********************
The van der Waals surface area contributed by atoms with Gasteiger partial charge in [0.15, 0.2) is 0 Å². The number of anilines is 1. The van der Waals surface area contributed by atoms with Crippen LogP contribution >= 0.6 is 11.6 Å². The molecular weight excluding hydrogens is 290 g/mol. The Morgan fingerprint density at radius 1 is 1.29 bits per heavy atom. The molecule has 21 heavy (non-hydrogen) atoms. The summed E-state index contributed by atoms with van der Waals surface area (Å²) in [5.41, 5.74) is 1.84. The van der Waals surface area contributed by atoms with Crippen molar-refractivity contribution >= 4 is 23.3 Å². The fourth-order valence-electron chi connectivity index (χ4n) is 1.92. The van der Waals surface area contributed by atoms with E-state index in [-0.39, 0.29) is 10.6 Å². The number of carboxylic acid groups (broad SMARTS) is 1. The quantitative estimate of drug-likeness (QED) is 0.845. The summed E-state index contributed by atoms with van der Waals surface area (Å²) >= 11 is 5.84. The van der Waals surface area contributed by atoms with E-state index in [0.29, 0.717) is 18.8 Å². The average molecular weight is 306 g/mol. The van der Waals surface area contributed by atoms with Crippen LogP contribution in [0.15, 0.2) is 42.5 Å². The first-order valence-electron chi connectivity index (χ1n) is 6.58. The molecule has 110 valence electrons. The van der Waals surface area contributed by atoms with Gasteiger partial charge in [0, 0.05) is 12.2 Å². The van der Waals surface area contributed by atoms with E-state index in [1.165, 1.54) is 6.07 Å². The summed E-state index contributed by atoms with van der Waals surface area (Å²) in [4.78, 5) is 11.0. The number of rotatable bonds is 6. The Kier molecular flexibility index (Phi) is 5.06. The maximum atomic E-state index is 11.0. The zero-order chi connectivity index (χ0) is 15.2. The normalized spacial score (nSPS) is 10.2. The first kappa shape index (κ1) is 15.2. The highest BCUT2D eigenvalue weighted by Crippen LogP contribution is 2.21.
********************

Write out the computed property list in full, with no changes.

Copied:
The van der Waals surface area contributed by atoms with Gasteiger partial charge in [0.15, 0.2) is 0 Å². The number of anilines is 1. The van der Waals surface area contributed by atoms with Crippen LogP contribution >= 0.6 is 11.6 Å². The molecular weight excluding hydrogens is 290 g/mol. The Morgan fingerprint density at radius 1 is 1.29 bits per heavy atom. The molecule has 21 heavy (non-hydrogen) atoms. The summed E-state index contributed by atoms with van der Waals surface area (Å²) in [5.41, 5.74) is 1.84. The van der Waals surface area contributed by atoms with Crippen molar-refractivity contribution >= 4 is 23.3 Å². The fourth-order valence-electron chi connectivity index (χ4n) is 1.92. The van der Waals surface area contributed by atoms with E-state index in [-0.39, 0.29) is 10.6 Å². The number of carboxylic acid groups (broad SMARTS) is 1. The quantitative estimate of drug-likeness (QED) is 0.845. The summed E-state index contributed by atoms with van der Waals surface area (Å²) >= 11 is 5.84. The van der Waals surface area contributed by atoms with E-state index in [0.29, 0.717) is 18.8 Å². The average molecular weight is 306 g/mol. The van der Waals surface area contributed by atoms with Crippen LogP contribution in [0.15, 0.2) is 42.5 Å². The first-order valence-electron chi connectivity index (χ1n) is 6.58. The molecule has 110 valence electrons. The van der Waals surface area contributed by atoms with Gasteiger partial charge in [0, 0.05) is 12.2 Å². The van der Waals surface area contributed by atoms with E-state index in [1.165, 1.54) is 6.07 Å². The summed E-state index contributed by atoms with van der Waals surface area (Å²) in [4.78, 5) is 11.0. The number of rotatable bonds is 6. The Kier molecular flexibility index (Phi) is 5.06. The maximum atomic E-state index is 11.0. The zero-order chi connectivity index (χ0) is 15.2. The normalized spacial score (nSPS) is 10.2. The first kappa shape index (κ1) is 15.2. The highest BCUT2D eigenvalue weighted by Crippen LogP contribution is 2.21.